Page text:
IED identified a number of Kate's unreleased early songs by different (more likely) titles than do the bootleggers. The confusion arises because these unreleased early songs, which fans know only through the various bootleg sources of "Cathy" demos, have no official titles. Since Kate has never even acknowledged the existence of these specific songs, all any of us can do is guess at their real titles. IED (as well as a number of other superior Love-Hounds Kate Bushological scholars, of course!) can, however, make better guesses than the slime who slap together the bootleg product.
N.B.: All twenty-two songs are home demos--just Kate and her piano. It is just conceiveable that they date from as early as 1973, but IED thinks a more likely date for them is 1976. No fan really knows.
Your list, annotated below, consists of the sixteen titles found on the bootleg LP called Cathy's Album. (This LP also turns up by the name of The Sensual Woman, but it is the same collection of sixteen tracks, so don't be duped into buying both.)
These tracks are sixteen of the total twenty-two early recordings which turned up in bootleggers' hands at swapmeets last year (albeit only in cassette form) with either The Cathy Demos or Fiddle (after Violin ) as their collective title.
The title " The Cathy Demos " stems from a simultaneous release of four of the twenty-two songs which came out as a seven-inch bootleg EP. (The reference to "Cathy" in turn stems from a collection of photos of her as a child--when she still went by the name Cathy--by her brother John Carder Bush. Photos from that collection were used on the EP and its two successors in the "Cathy Demos" series of EPs.)
Now, because the bootlegger who made the Cathy's Album LP was aware of the proliferation of the first Cathy's Demos EP, he decided to omit those first four titles from the collection on his LP. Those first four songs (which make up Volume One of The Cathy Demos EPs) are:
The Infant Kiss
Feeling Like a Waltz
Keeping Me Waiting
The first two are early, slightly different versions of the songs we know from Kate's first two official LP releases. The second two are completely unfamiliar early songs. Already, however, confusion arises, because the EP misidentifies the song Feeling Like a Waltz as "A Rose Growing Old". Typical of bootleggers in general, they mis-heard the word "Waltz" in the song as "Rose". The entire phrase goes: "And I'm feeling like a waltz, growing old."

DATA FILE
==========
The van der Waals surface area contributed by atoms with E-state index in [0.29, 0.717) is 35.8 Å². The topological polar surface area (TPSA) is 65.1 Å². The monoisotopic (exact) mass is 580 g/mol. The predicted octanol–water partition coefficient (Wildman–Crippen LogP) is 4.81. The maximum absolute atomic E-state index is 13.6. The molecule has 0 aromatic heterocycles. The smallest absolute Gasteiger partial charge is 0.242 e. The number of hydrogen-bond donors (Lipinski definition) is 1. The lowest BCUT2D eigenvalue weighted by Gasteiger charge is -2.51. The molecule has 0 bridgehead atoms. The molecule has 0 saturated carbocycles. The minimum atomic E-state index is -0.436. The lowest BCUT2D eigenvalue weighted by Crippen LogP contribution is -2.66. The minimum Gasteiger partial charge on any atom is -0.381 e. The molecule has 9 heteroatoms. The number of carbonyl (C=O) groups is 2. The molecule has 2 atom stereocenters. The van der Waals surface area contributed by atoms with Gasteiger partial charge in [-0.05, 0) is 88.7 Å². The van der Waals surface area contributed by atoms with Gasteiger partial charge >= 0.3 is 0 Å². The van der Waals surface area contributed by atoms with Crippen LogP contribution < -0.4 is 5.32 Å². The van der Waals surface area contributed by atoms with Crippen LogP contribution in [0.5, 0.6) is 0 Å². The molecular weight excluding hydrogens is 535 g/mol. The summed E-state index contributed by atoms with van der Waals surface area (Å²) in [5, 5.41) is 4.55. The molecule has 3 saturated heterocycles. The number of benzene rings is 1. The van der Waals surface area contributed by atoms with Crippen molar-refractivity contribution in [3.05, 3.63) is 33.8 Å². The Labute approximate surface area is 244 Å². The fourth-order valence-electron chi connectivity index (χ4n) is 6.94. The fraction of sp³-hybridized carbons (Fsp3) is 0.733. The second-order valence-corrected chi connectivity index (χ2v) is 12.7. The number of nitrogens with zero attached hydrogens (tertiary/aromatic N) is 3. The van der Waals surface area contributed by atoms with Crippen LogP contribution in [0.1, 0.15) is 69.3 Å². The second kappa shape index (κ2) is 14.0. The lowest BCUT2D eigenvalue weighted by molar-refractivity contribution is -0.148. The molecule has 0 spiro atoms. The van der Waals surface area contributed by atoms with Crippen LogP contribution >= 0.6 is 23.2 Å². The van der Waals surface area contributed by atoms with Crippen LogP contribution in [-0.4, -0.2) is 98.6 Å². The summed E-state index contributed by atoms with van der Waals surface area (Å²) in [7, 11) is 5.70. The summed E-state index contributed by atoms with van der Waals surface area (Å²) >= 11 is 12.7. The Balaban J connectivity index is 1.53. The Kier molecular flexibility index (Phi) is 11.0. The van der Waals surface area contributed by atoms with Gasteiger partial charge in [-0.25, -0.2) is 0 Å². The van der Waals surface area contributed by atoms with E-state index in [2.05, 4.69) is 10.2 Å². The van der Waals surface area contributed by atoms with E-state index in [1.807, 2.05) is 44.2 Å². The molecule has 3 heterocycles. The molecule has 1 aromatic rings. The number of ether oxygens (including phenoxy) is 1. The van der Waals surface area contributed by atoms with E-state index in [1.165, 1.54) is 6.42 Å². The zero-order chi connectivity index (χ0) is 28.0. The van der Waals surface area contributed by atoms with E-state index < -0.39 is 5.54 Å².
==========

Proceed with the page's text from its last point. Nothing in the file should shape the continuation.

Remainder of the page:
The LP that Mark Kirk described, then, begins with the fifth of the twenty-two demos, and concludes with the twentieth. The first four (listed above) and the last two do not appear on the Cathy's Album LP.
Since then Volumes Two and Three in the Cathy's Demos EP series have turned up. Volume Two contains the first five songs on Cathy's Album, which Mark listed as follows:
Kashka From Baghdad
* Coming Up
Oh, To Be In Love
Playing Canasta (=Playing Canasta In Cold Rooms)
Snow (=Set In The Snow)
Kashka From Baghdad is a very early version of this song. Some of the lyrics are different from the LP version we all know.
The song which is listed as Coming Up on the Cathy's Album LP has nothing to do with Paul McCartney! This title is definitely wrong. The correct title (thanks to Vickie) is Carmilla, after the title character from Sheridan Le Fanu's vampire novella. The idiotic and sloppy bootleggers simply mis-heard "Carmilla" as "Coming Up".
The version of Oh To Be in Love which follows is a hauntingly slow and moody early incarnation of the TKI album track.
Playing Canasta ( in Cold Rooms ) is another early song--and arguably one of the most perfect jewels in the history of twentieth-century music.
The song referred to on the Cathy's Album LP as " Snow " is the same song which IED listed as Set in the Snow. (Though IED is not entirely sure that those are the words Kate is singing.) Further confusion could arise from the fact that the EP (Volume Two) lists this song as " Snow Bowl " (a definitely wrong title which resulted from the EP's bootlegger hearing "Snowball" as the quite meaningless "Snow Bowl"!).
The next six tracks on Cathy's Album correspond with the six tracks on The Cathy Demos Volume Three. They are, as Mark copied them from the back of the LP:
Ferry Me Over
Craft Of Love
* Queen Eddie
* In My Garden
Ferry Me Over (at least that's what everyone hears ) is another great early song. The full phrase is "Ferry me over the music, Dali." Anyway, a few fans do hear "Dali"--most notably Theo Haast and Rob Assenberg, the editors of the Dutch fanzine Kate. (They offer still a third set of alternate titles for the twenty-two demos.) IED used to hear "Dali" as "darling", but Theo's and Rob's suggestion makes better sense. The song's lyrics are at least marginally less mysterious if the song is read as a tribute to Dali. And we know that Kate's favorite painter (at least in earlier days) was Salvador Dali.
Warning: Lionhearts is not the same song as Oh England My Lionheart ! They have no connection at all. The song which is called Lionhearts on the Cathy's Album LP should more properly be called Where Are the Lionhearts?. (It's an absolute masterpiece, by the way.)